The Governance of Climate Relations Between Europe and Asia

The Governance of Climate Relations Between Europe and Asia

Evidence from China and Vietnam as Key Emerging Economies

Leuven Global Governance series

Edited by Hans Bruyninckx, Qi Ye, Nguyen Quang Thuan and David Belis

The Governance of Climate Relations between Europe and Asia offers a thorough empirical study of the most fundamental dynamics involved in EU climate relations with China and Vietnam in the context of global climate governance.

Chapter 7: The role and dynamics of the Clean Development Mechanism in EU–Vietnam climate relations

David Belis

Subjects: asian studies, asian environment, environment, asian environment, climate change, environmental governance and regulation, environmental politics and policy, law - academic, environmental law, politics and public policy, environmental governance and regulation, environmental politics and policy, international relations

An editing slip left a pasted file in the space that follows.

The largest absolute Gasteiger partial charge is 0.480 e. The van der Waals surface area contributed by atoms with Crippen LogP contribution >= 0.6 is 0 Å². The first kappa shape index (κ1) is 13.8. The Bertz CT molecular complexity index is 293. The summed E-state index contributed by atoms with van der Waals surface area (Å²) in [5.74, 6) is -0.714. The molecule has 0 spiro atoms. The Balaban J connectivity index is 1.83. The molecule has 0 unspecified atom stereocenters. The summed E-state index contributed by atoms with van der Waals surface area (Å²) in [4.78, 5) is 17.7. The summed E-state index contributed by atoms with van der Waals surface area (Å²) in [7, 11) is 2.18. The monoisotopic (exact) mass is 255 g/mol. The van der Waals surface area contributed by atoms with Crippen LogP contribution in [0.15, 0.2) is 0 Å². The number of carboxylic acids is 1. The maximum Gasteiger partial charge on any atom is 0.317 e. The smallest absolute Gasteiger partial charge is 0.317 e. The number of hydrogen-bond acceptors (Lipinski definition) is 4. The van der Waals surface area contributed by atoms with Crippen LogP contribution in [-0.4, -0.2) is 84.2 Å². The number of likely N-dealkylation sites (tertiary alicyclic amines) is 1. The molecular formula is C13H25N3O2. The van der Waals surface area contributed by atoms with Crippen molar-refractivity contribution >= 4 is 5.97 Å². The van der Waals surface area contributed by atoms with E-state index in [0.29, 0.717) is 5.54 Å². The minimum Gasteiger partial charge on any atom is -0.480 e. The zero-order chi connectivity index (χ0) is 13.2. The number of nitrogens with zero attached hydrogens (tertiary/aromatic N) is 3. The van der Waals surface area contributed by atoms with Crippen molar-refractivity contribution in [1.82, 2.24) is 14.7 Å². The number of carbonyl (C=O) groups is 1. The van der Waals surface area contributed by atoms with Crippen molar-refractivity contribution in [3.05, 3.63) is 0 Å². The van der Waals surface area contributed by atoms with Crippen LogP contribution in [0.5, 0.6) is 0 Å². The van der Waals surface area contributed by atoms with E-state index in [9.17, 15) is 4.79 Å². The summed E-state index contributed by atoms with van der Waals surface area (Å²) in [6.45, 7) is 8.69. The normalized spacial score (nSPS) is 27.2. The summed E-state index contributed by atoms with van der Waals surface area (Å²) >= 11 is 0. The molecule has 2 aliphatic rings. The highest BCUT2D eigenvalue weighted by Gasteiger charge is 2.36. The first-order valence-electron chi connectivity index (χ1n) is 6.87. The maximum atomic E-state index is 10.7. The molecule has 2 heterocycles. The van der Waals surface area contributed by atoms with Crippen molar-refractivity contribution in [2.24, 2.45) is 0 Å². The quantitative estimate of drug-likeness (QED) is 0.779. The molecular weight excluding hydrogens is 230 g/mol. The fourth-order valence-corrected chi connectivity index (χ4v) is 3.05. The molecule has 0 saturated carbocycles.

The study of EU–Vietnam climate relations in this book primarily focuses on the functioning of the Clean Development Mechanism (CDM). Empirical evidence shows that the mechanism is currently the only main channel of bilateral climate action (interviews 2010). This introductory chapter of Part II of the book therefore offers a detailed study of the role and dynamics of the mechanism in the relationship between Vietnam, the European Union (EU) and the different governmental and business actors involved. It also sets the stage for the analysis of Vietnam’s experiences with the CDM from a bilateral, regulatory, environmental, socio-economic and business perspective in the ensuing chapters. Vietnam is an interesting case given its rapid process of industrialization – and hence increasing carbon dioxide (CO2) emissions; its integration in the global economy (Adams and Tran 2011; Beresford 2008; Chapponière et al. 2008; Fforde 2009; Grinter 2006); and its increasing ambition to be a key partner in the architecture and dynamics of the global climate change regime (Asian Development Bank 2009; interviews 2010; Mol and Van Buuren 2003; Sonnenfeld and Mol 2010). Whereas China is attracting large amounts of financial and technological support from industrialized countries, smaller developing countries in Southeast Asia are often disproportionately overlooked (see Nguyen and Tran, Chapter 8 in this volume). However there is strong potential and an increasingly urgent need for emissions mitigation in Vietnam (EIA 2012).

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